The past few days have been awesome. Sure, it’s meant endless time on the phone and exchanging texts with various people to try and chase the story, but any sports radio host during a coaching search should absolutely love the attention. We’ve set records at the station and listenership isn’t going down anytime soon. Plus, our social media following has boomed since Sunday morning.

The exciting part is that this story isn’t just a two-day fling. Anger towards Riley hasn’t stopped, nor will it, anytime soon, and the search for the next head coach has brought an incredible amount of interest. Madness happened on Sunday afternoon and it won’t stop until a new head coach is hired.

Lincoln Riley Named New USC Football Head Coach - USC Athletics

Ok, now I have to go. I think Brent Venables or Matt Rhule is about to be named the next head coach at Oklahoma. And yes, we have a t-shirt ready to go if that happens. 

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BSM Writers

How Do You Break The Ice When A New Player Or Coach Comes To Town?

“How do you introduce yourself? What approach should you take? What’s the first thing you should do?”



It’s a season of change in many sports these days. College football coaches are changing teams. The NFL will surely have some coaching vacancies of its own soon enough. Don’t forget it’s also free agency time in baseball.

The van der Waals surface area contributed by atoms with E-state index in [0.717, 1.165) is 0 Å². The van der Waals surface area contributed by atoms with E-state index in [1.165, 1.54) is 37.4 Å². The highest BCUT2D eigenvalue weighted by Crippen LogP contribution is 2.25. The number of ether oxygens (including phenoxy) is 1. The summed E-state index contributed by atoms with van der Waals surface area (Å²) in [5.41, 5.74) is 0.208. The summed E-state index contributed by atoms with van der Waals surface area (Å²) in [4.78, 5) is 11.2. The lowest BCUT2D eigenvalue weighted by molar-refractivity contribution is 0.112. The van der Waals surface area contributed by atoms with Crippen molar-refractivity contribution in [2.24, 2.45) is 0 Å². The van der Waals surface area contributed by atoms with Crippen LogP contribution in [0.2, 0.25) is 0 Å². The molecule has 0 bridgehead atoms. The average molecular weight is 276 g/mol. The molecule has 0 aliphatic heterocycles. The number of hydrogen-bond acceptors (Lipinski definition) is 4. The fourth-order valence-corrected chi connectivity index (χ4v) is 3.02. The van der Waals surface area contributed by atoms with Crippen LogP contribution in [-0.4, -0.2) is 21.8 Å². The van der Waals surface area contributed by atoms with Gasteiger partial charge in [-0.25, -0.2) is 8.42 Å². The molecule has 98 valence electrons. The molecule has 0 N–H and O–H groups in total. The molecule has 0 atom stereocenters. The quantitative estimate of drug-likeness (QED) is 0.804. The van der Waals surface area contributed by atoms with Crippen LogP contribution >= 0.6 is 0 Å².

Lincoln Riley's hiring a relief for those who cherish USC - Los Angeles  Times
Courtesy: LA Times

With all of that said, it’s also a crazy time for broadcasters. We need to start figuring out who the new players and coaches are and how to get to know these people as soon as we can. It’s as much about meeting the new folks as it is getting to know who they are in their jobs and as people. How do you go about this process? 

Working in the industry as long as I have, it’s almost a given that every few years, it’s out with the old and in with the new. When you work in Chicago it seems to happen more often than that. Sometimes, from a broadcast perspective, the change is good. Other times it can be a little more difficult to deal with. I’ve been witness to both. But what matters at the beginning is you need to do your best to understand the change and adapt to the new way things may be done.